While some online retailers flout local sales taxes, he said, NetRush complies with them. The company does not solicit online reviews, a practice NetRush finds unethical and counterproductive in the long term.

Gonsalves, 40, and Marantette, 38, who both live in Clark County, have made “do the right thing” their company’s first principle. They met in a religious education class at a Portland Catholic church as they were preparing for their respective weddings. They hit it off and began talking shop.

“It wasn’t, ‘Hey, let’s go start a business.’ It was just throwing around ideas,” Marantette said.

They saw opportunity in joining their divergent skill sets.

Even though Gonsalves launched an online retail company selling extreme sports nutritional supplements in 1997 that was acquired in 2003, he had never taken a business class. He studied physical education at Pacific Lutheran University.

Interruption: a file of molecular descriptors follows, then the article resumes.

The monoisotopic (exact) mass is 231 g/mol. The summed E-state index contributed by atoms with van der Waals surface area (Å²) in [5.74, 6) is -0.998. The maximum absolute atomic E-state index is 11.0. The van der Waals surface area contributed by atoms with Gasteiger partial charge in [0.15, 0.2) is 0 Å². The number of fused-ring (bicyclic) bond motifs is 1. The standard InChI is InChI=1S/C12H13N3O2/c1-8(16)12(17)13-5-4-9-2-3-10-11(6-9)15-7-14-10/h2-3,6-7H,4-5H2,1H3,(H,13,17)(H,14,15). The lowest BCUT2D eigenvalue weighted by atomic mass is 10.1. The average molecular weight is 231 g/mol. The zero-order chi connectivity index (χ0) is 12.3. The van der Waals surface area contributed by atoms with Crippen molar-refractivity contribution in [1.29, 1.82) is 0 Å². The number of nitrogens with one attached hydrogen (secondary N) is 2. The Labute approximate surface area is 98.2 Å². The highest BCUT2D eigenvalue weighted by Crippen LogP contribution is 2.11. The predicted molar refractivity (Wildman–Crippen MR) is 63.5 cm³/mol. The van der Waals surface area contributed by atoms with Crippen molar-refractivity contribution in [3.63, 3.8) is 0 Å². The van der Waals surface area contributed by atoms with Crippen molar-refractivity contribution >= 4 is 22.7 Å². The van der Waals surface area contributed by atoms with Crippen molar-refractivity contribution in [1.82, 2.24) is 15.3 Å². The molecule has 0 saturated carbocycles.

Marantette studied finance at Oregon State University. He worked for a Merrill Lynch brokerage in Portland before founding a medical lab.

Together, they came up with an idea for an online platform for niche retailers.

“We realized fast that our software platform was intuitive, but it takes certain skills to market. That saying from ‘Field of Dreams’ — ‘If you build it they will come’ — doesn’t apply to e-commerce.” Gonsalves said. “We realized we couldn’t teach people to do what we do.”

So they began building sites for others, and then shifted their focus to selling exclusively on Amazon.